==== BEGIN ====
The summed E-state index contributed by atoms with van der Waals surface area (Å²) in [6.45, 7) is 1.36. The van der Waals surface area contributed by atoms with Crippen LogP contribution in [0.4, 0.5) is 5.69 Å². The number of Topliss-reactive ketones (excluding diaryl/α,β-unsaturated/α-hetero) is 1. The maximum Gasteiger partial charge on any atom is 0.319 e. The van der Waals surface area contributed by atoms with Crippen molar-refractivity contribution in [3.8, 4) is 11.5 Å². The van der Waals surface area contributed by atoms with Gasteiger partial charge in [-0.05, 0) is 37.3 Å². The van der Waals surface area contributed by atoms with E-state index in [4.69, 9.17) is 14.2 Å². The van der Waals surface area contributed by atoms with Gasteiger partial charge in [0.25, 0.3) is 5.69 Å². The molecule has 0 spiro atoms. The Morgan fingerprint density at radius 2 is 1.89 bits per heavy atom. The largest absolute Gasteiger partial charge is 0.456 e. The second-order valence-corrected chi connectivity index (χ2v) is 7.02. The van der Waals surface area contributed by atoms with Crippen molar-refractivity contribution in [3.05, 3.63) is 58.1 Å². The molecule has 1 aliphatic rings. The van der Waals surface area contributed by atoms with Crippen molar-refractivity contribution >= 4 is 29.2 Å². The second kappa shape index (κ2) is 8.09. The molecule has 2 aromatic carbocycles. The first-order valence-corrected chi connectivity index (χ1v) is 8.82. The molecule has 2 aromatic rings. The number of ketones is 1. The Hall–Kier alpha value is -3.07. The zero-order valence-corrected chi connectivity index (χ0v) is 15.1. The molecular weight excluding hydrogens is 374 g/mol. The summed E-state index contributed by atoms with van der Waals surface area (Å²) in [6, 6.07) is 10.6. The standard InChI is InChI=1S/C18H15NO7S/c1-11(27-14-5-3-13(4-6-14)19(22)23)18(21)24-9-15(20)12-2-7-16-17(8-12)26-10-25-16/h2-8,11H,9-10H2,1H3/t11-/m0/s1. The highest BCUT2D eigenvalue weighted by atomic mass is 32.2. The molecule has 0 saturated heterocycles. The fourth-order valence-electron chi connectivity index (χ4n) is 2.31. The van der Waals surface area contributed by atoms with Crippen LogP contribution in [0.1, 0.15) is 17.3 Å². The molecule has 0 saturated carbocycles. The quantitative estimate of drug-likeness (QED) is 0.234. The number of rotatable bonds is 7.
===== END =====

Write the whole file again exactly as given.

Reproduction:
The summed E-state index contributed by atoms with van der Waals surface area (Å²) in [6.45, 7) is 1.36. The van der Waals surface area contributed by atoms with Crippen LogP contribution in [0.4, 0.5) is 5.69 Å². The number of Topliss-reactive ketones (excluding diaryl/α,β-unsaturated/α-hetero) is 1. The maximum Gasteiger partial charge on any atom is 0.319 e. The van der Waals surface area contributed by atoms with Crippen molar-refractivity contribution in [3.8, 4) is 11.5 Å². The van der Waals surface area contributed by atoms with Gasteiger partial charge in [-0.05, 0) is 37.3 Å². The van der Waals surface area contributed by atoms with E-state index in [4.69, 9.17) is 14.2 Å². The van der Waals surface area contributed by atoms with Gasteiger partial charge in [0.25, 0.3) is 5.69 Å². The molecule has 0 spiro atoms. The Morgan fingerprint density at radius 2 is 1.89 bits per heavy atom. The largest absolute Gasteiger partial charge is 0.456 e. The second-order valence-corrected chi connectivity index (χ2v) is 7.02. The van der Waals surface area contributed by atoms with Crippen molar-refractivity contribution in [3.05, 3.63) is 58.1 Å². The molecule has 1 aliphatic rings. The van der Waals surface area contributed by atoms with Crippen molar-refractivity contribution >= 4 is 29.2 Å². The second kappa shape index (κ2) is 8.09. The molecule has 2 aromatic carbocycles. The first-order valence-corrected chi connectivity index (χ1v) is 8.82. The molecule has 2 aromatic rings. The number of ketones is 1. The Hall–Kier alpha value is -3.07. The zero-order valence-corrected chi connectivity index (χ0v) is 15.1. The molecular weight excluding hydrogens is 374 g/mol. The summed E-state index contributed by atoms with van der Waals surface area (Å²) in [6, 6.07) is 10.6. The standard InChI is InChI=1S/C18H15NO7S/c1-11(27-14-5-3-13(4-6-14)19(22)23)18(21)24-9-15(20)12-2-7-16-17(8-12)26-10-25-16/h2-8,11H,9-10H2,1H3/t11-/m0/s1. The highest BCUT2D eigenvalue weighted by atomic mass is 32.2. The molecule has 0 saturated heterocycles. The fourth-order valence-electron chi connectivity index (χ4n) is 2.31. The van der Waals surface area contributed by atoms with Crippen LogP contribution in [0.1, 0.15) is 17.3 Å². The molecule has 0 saturated carbocycles. The quantitative estimate of drug-likeness (QED) is 0.234. The number of rotatable bonds is 7.